Seriously ill children in Southampton have better chance of survival
Children being treated in intensive care at Southampton’s university hospitals have a better chance of surviving the most serious illnesses and injuries.
The latest Paediatric Intensive Care Audit Network (PICAnet) report, coordinated by the universities of Leeds and Leicester, shows the paediatric intensive care unit (PICU) at Southampton General Hospital is the sixth largest by admissions and has the best recovery rate in the country.
As part of the audit, each hospital receives a score based on how ill patients were and how many survive, known as the standardised mortality ratio, with hospitals expected to meet the average of 1.0 – but University Hospital Southampton NHS Foundation Trust’s score is 33% lower at 0.67.
The unit, which has 12 beds and a 24-hour retrieval team, covers Hampshire, Wiltshire, Dorset, Surrey, West Sussex, the Isle of Wight, the Channel Islands and other parts of the UK and last year admitted 971 patients, from birth to 18 years of age.
In addition, since 2006, staff in PICU have performed advanced extracoporeal membrane oxygenation (ECMO) treatment for critically ill heart patients.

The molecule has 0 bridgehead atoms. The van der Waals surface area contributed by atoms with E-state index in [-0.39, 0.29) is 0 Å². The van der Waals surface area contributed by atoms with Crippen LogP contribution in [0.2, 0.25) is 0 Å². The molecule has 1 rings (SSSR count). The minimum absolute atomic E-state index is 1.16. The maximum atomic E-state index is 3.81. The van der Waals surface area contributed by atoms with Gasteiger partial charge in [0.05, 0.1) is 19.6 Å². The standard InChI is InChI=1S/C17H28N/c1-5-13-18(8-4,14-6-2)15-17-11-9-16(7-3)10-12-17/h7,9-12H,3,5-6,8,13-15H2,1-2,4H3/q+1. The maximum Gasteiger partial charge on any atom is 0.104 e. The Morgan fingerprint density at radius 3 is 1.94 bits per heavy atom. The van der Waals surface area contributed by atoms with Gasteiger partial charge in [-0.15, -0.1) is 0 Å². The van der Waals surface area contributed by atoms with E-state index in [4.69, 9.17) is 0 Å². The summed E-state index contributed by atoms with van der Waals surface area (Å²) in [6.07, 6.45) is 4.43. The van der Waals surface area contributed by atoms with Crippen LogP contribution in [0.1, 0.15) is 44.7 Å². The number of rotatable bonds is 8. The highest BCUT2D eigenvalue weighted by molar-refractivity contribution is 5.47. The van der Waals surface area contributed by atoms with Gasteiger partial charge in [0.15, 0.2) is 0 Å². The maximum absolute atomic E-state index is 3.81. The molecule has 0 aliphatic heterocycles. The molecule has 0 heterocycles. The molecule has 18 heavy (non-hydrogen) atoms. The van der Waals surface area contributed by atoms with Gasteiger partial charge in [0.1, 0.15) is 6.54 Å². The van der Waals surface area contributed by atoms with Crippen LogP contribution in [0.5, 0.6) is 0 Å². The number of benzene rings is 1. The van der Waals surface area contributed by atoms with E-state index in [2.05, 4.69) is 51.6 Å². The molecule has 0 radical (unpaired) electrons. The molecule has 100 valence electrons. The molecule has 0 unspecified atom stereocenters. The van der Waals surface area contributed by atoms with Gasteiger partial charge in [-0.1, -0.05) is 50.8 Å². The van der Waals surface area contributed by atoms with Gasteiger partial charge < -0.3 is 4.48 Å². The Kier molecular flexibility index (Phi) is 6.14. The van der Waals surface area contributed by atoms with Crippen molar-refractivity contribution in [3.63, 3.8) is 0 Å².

National figures suggest two out of every 100 heart surgery patients might require the system, which acts as an artificial heart and lung by removing blood from the body, passing it through a pump which acts as the patient’s heart, adding oxygen and returning the blood back to the patient.
The latest figures show 62% of those who need ECMO after heart surgery in Southampton survive compared to an international average of less than 50%.
“I am immensely proud of the staff on PICU in Southampton for having the passion, drive and determination to develop this unit into a centre of excellence for patients not just in the south but across the country,” said Dr Michael Marsh, medical director at UHS and a consultant in PICU.
“From staff on the unit, to the retrieval team and the ECMO service, we have staff at the very top of their field and there is no greater feeling than knowing families feel comforted that their children are receiving the best treatment possible with the best chance of surviving and recovering well."